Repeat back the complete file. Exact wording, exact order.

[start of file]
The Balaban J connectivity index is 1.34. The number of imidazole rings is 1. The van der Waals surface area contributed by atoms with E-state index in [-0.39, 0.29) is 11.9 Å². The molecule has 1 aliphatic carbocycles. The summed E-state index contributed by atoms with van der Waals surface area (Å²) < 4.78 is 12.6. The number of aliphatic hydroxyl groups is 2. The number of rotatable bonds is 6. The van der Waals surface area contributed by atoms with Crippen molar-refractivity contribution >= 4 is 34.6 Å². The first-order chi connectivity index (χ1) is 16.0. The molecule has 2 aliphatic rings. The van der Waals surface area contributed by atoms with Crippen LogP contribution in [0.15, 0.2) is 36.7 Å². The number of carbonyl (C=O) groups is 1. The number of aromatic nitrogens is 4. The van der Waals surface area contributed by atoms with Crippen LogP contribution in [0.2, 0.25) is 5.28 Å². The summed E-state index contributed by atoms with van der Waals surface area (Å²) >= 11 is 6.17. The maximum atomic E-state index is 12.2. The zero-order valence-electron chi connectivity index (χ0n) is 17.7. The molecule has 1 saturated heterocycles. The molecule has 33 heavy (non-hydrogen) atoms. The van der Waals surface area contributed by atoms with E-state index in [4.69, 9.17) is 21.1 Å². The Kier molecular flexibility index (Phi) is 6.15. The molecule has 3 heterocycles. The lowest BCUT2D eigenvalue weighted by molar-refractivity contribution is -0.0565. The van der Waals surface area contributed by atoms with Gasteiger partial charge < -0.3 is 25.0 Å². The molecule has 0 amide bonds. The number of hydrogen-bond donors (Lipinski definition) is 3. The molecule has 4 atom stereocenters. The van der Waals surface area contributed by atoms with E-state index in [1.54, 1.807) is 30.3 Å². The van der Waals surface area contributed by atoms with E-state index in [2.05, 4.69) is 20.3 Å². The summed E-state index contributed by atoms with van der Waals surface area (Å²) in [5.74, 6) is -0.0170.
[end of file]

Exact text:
The Balaban J connectivity index is 1.34. The number of imidazole rings is 1. The van der Waals surface area contributed by atoms with E-state index in [-0.39, 0.29) is 11.9 Å². The molecule has 1 aliphatic carbocycles. The summed E-state index contributed by atoms with van der Waals surface area (Å²) < 4.78 is 12.6. The number of aliphatic hydroxyl groups is 2. The number of rotatable bonds is 6. The van der Waals surface area contributed by atoms with Crippen molar-refractivity contribution >= 4 is 34.6 Å². The first-order chi connectivity index (χ1) is 16.0. The molecule has 2 aliphatic rings. The van der Waals surface area contributed by atoms with Crippen LogP contribution in [0.15, 0.2) is 36.7 Å². The number of carbonyl (C=O) groups is 1. The number of aromatic nitrogens is 4. The van der Waals surface area contributed by atoms with Crippen LogP contribution in [0.2, 0.25) is 5.28 Å². The summed E-state index contributed by atoms with van der Waals surface area (Å²) >= 11 is 6.17. The maximum atomic E-state index is 12.2. The zero-order valence-electron chi connectivity index (χ0n) is 17.7. The molecule has 1 saturated heterocycles. The molecule has 33 heavy (non-hydrogen) atoms. The van der Waals surface area contributed by atoms with E-state index in [4.69, 9.17) is 21.1 Å². The Kier molecular flexibility index (Phi) is 6.15. The molecule has 3 heterocycles. The lowest BCUT2D eigenvalue weighted by molar-refractivity contribution is -0.0565. The van der Waals surface area contributed by atoms with Gasteiger partial charge < -0.3 is 25.0 Å². The molecule has 0 amide bonds. The number of hydrogen-bond donors (Lipinski definition) is 3. The molecule has 4 atom stereocenters. The van der Waals surface area contributed by atoms with E-state index in [1.54, 1.807) is 30.3 Å². The van der Waals surface area contributed by atoms with E-state index in [2.05, 4.69) is 20.3 Å². The summed E-state index contributed by atoms with van der Waals surface area (Å²) in [5.74, 6) is -0.0170.